Santa Croce, Florence

Santa Croce began as a small church in a marshy area outside the walls of Florence, founded, according to tradition, by St Francis himself. The present building, the world’s biggest Franciscan church, was begun in 1294. It seems that building it took some time: it wasn’t consecrated until 1442. The façade was added in the 1860s. Below we see how it looks now, and how it looked before the facade was completed in 1863.

The interior is full of chapels with remarkable art, and many monuments. Below right are two adjacent chapels to the right of the altar, the Bardi and the Peruzzi chapels, both frescoed by Giotto.  I will focus on the Bardi chapel, (on the left of the two chapels below) as these frescoes focus on the life of St Francis.

Renunciation of worldly goods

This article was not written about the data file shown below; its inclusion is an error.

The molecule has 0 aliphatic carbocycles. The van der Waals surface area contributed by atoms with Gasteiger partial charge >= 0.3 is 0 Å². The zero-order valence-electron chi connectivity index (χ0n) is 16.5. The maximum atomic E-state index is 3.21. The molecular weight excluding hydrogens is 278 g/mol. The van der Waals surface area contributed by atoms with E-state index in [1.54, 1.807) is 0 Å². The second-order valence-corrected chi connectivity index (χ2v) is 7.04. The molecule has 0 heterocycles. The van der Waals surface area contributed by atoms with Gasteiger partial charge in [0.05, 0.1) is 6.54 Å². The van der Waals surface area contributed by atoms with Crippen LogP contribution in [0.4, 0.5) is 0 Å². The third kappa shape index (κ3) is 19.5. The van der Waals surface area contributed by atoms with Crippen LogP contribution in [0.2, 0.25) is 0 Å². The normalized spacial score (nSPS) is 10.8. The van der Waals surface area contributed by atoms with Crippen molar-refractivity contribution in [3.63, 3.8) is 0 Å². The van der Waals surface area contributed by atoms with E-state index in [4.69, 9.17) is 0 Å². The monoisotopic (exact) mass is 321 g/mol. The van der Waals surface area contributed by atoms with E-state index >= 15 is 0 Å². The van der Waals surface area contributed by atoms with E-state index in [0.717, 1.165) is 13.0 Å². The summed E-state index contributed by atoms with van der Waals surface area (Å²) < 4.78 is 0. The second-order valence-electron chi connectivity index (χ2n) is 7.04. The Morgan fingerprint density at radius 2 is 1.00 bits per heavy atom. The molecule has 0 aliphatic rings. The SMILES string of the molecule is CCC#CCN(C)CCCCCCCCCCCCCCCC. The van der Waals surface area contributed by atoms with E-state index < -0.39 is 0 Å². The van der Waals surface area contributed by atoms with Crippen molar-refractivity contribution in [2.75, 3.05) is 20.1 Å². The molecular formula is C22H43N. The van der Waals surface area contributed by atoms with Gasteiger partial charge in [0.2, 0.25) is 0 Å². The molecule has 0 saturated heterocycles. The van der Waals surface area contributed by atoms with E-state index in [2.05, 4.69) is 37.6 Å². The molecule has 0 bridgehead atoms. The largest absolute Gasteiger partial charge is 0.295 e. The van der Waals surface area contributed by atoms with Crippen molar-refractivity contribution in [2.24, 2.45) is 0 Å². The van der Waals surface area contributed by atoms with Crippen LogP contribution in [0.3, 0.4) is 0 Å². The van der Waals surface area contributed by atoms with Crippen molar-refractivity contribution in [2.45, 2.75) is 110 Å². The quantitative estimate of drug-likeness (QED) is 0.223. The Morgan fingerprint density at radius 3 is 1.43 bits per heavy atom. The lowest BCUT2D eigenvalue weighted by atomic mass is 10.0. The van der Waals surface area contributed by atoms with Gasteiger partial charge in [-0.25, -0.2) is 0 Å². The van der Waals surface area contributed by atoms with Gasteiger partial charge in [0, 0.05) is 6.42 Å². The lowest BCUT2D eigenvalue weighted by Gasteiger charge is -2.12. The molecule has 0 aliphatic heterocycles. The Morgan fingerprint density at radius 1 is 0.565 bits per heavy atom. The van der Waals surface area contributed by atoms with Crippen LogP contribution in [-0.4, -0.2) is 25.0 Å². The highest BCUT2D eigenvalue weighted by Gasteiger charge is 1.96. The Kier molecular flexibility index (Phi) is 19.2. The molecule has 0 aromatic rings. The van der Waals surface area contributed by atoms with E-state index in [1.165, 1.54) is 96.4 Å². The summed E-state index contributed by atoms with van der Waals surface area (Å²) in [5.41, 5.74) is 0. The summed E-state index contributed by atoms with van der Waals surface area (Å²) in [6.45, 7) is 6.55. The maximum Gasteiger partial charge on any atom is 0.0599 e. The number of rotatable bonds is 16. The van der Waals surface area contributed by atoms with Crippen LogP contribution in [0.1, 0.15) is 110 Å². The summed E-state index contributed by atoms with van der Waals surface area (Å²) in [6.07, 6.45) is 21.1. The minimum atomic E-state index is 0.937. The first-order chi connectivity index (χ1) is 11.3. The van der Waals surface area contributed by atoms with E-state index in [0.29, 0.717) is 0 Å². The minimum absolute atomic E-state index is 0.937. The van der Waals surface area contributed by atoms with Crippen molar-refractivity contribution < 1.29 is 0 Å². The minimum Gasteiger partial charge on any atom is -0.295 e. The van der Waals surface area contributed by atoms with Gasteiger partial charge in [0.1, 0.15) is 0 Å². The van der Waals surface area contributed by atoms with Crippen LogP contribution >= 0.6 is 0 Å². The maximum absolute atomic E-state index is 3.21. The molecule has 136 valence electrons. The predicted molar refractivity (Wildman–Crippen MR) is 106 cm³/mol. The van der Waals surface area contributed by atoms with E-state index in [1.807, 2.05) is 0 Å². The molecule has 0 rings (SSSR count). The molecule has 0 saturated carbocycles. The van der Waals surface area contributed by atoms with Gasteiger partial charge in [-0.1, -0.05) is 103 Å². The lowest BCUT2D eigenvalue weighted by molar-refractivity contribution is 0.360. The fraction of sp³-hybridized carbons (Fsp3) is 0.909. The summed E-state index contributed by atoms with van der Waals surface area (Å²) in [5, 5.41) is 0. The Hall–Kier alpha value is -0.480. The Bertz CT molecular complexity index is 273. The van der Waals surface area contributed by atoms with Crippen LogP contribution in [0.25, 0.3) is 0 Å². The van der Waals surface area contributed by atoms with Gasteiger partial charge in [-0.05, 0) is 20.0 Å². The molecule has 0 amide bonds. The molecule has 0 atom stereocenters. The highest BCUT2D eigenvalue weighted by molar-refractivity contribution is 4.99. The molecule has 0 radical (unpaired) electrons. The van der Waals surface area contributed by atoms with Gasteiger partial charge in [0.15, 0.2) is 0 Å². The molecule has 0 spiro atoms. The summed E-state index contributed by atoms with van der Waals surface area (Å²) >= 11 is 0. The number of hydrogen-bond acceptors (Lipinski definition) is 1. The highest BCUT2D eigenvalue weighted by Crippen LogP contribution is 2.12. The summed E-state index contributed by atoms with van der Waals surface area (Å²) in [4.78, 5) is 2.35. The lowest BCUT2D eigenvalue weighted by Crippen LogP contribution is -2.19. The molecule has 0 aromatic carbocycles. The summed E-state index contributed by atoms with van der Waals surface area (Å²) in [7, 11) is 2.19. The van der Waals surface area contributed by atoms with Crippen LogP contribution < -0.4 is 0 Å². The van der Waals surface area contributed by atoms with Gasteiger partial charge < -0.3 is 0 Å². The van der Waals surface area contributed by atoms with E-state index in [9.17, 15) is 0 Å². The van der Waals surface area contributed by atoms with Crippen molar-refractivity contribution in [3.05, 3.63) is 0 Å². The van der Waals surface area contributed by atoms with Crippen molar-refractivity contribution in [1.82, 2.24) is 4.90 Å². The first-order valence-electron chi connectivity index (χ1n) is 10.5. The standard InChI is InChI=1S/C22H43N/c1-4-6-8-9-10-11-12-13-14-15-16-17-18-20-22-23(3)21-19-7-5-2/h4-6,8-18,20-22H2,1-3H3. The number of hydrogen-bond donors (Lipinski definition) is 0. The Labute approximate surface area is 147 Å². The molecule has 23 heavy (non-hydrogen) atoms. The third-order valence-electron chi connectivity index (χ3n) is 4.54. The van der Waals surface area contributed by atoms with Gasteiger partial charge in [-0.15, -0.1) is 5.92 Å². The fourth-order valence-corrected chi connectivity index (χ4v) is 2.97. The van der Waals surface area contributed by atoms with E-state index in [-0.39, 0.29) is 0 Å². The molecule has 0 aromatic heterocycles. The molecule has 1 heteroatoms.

The confirmation of the Rule by Innocent III

Francis before the Sultan: ordeal by fire

The Stigmatization

The Death of Francis

The Apparition of Francis at Arles

Just one more painting before we look at some of the monuments. This is a crucifix by Cimabue, c 1287, now in the refectory which has become a museum. Tragically, it was badly damaged in the floods of 1966: here's how it looks after nearly ten years of restoration.

Santa Croce houses the tombs of many distinguished Italians. There are also memorials to some that the church would have liked to have buried, but were unable to get hold of the remains - Dante and Leonardo da Vinci are the best known examples.






Princess Louise Maximilienne Caroline Emmanuele of Stolberg-Gedern. Who is that? Wife of Bonnie Prince Charlie!

On to Montefalco

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